Outlook logo

Microsoft has reportedly been working on an updated mail client for desktop platforms, based on the company’s Outlook service. Now we have our first look at the app in action.

Windows Central shared images on Friday of the in-development Outlook email client running on Windows. Even though Microsoft’s Outlook email service has offered Android and iPhone/iPad apps for years now, there has never been a desktop app except the Outlook application included in Microsoft Office and the Microsoft 365 subscription. That version of Outlook is more complicated, and isn’t available for free like the mobile apps.

The screenshots look nearly identical to the Outlook web app, likely confirming earlier reports that the app is based on web technologies. There’s a tab bar on the left side with buttons for mail, calendar, contacts, and some Microsoft services, and a similar column-based layout as Apple Mail and Gmail on Android tablets and iPads. A few differences compared to the web app are visible, though — there’s a ribbon along the top that can be configured to look more like the classic Outlook app, and the search bar is integrated into the window title bar.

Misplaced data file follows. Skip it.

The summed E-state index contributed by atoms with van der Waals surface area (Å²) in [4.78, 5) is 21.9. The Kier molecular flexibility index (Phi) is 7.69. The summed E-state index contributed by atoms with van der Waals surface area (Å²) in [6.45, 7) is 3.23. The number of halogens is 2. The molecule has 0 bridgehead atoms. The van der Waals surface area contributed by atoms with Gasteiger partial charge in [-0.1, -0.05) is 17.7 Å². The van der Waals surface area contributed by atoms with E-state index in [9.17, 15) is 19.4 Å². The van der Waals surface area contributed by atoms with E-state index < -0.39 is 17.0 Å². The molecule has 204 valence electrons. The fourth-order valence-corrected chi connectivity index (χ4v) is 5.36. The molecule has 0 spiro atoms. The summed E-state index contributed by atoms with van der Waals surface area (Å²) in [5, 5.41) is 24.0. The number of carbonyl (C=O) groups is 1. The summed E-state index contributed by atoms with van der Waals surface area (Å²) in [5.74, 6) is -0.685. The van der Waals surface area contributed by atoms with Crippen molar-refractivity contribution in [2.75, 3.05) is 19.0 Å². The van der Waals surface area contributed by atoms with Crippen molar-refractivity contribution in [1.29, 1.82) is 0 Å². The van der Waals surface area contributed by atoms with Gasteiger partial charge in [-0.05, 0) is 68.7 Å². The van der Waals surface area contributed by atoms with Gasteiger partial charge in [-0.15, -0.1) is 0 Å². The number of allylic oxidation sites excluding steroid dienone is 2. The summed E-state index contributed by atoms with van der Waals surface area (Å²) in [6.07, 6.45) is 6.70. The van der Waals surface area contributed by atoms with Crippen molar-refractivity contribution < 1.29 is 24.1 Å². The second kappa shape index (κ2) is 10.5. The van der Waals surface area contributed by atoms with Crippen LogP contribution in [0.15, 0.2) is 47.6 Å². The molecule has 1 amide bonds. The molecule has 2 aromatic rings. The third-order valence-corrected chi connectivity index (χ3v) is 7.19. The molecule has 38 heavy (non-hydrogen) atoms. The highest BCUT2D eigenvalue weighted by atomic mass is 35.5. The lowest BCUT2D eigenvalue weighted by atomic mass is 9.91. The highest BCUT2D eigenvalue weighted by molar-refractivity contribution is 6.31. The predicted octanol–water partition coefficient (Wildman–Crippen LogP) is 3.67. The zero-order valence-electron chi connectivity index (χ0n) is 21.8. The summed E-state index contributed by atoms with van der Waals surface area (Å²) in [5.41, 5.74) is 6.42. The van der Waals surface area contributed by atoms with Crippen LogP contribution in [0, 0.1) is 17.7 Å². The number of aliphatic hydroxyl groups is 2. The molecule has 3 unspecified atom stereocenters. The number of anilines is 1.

Microsoft Outlook image
New Outlook desktop client Windows Central

Notably, this isn’t supposed to replace the classic Outlook client for Mac and Windows — at least not anytime soon. Even though Outlook.com can sync with multiple (or third-party) email accounts, much like Gmail on the web and mobile, there are countless power-user features that aren’t accessible in web Outlook (which this is based on).

We first heard about a possible Outlook.com desktop app back in January 2021, when Windows Central reported that Microsoft was building a universal Outlook app for Mac and Windows. The app is also expected to replace the Mail & Calendar apps on Windows 10 and 11, which is somewhat of a mixed bag. It’s not great that Microsoft is replacing even more native Windows apps with a web-based application, considering it will probably need to stay running in the background at all time to receive new messages — possibly leading to more memory usage than the existing Outlook or Windows Mail apps. There’s also no sign of Microsoft’s ‘Fluent’ design language that is present on many Windows 11 apps, but the design might change before the final release.

The pre-release version is already available for work and education accounts (download link), but it doesn’t work if you have a normal Microsoft account.

Source: Windows Central

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Corbin Davenport is the News Editor at How-To Geek, an independent software developer, and a podcaster. He previously worked at Android Police, PC Gamer, and XDA Developers.
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